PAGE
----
May 31, 2010

Global biodiversity: (biased) indicators of recent declines

Stuart H. M. Butchart and coauthors write in Science (Global biodiversity: indicators of recent declines):
Only three indicators address trends in the benefits humans derive from biodiversity (Fig. 1 and Table 1): (i) population trends of utilized vertebrates have declined by 15% since 1970, and aggregate species’ extinction risk has increased at an accelerating rate (as shown by the Red List Index) for (ii) mammals, birds, and amphibian species used for food and medicine (with 23 to 36% of such species threatened with extinction) and (iii) birds that are internationally traded (principally for the pet trade; 8% threatened). Trends are not yet available for plants and other important utilized animal groups. Three other indicators, which lack trend data, show (iv) 21% of domesticated animal breeds are at risk of extinction (and 9% are already extinct); (v) languages spoken by fewer than 1000 people (22% of the current 6900 languages) have lost speakers over the past 40 years and are in danger of disappearing within this century (loss of linguistic diversity being a proxy for loss of indigenous biodiversity knowledge); and (vi) more than 100 million poor people [suffering from undernourishment] live in remote areas within threatened ecoregions and are therefore likely to be particularly dependent upon biodiversity and the ecosystem services it provides.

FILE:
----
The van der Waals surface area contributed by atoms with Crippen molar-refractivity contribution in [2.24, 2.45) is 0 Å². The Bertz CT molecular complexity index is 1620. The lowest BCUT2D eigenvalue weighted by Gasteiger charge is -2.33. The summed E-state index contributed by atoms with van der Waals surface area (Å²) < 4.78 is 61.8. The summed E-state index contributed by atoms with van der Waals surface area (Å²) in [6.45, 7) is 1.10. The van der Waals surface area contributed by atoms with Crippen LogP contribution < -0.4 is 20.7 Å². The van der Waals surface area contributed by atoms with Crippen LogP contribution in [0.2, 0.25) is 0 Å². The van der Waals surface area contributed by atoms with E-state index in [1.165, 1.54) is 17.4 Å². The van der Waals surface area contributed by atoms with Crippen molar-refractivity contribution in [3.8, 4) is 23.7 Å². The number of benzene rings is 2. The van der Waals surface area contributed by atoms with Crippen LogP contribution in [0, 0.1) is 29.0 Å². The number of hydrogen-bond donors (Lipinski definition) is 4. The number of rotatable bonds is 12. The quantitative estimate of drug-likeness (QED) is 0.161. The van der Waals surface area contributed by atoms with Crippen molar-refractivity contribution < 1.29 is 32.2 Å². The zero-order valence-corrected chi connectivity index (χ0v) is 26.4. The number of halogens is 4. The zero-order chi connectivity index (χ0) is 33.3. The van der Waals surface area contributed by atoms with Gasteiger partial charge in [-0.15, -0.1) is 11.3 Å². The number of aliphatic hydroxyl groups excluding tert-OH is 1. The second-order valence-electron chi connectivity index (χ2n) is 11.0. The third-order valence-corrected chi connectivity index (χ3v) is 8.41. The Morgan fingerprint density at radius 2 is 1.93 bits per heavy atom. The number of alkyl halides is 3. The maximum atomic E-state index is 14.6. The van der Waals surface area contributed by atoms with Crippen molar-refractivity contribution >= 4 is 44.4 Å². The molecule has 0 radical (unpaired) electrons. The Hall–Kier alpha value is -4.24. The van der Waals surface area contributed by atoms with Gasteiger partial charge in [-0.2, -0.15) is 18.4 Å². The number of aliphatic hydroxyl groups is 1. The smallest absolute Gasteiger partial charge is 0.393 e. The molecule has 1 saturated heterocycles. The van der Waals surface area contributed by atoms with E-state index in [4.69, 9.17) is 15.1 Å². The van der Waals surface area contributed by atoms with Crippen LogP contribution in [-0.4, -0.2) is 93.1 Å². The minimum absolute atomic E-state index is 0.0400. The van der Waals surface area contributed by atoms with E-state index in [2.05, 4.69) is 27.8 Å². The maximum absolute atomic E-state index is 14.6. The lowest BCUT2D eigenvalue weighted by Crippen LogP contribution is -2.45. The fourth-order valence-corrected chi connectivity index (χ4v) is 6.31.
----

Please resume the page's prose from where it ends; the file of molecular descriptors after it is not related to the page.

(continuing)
This is all they have to say about indicators of the benefits humans derive from biodiversity, and it is biased. They do not mention that we now have the highest ever (iv) rate of production of new animal breeds, (v) rate of production of biodiversity knowledge, as measured, for example, by the number of scientific publications, and (vi) number of people (more than 6.5 billion) who are "not particularly dependent upon biodiversity and the ecosystem services it provides." They also fail to mention that food supply per capita and the number and proportion of well-nourished people have steadily increased since 1970.

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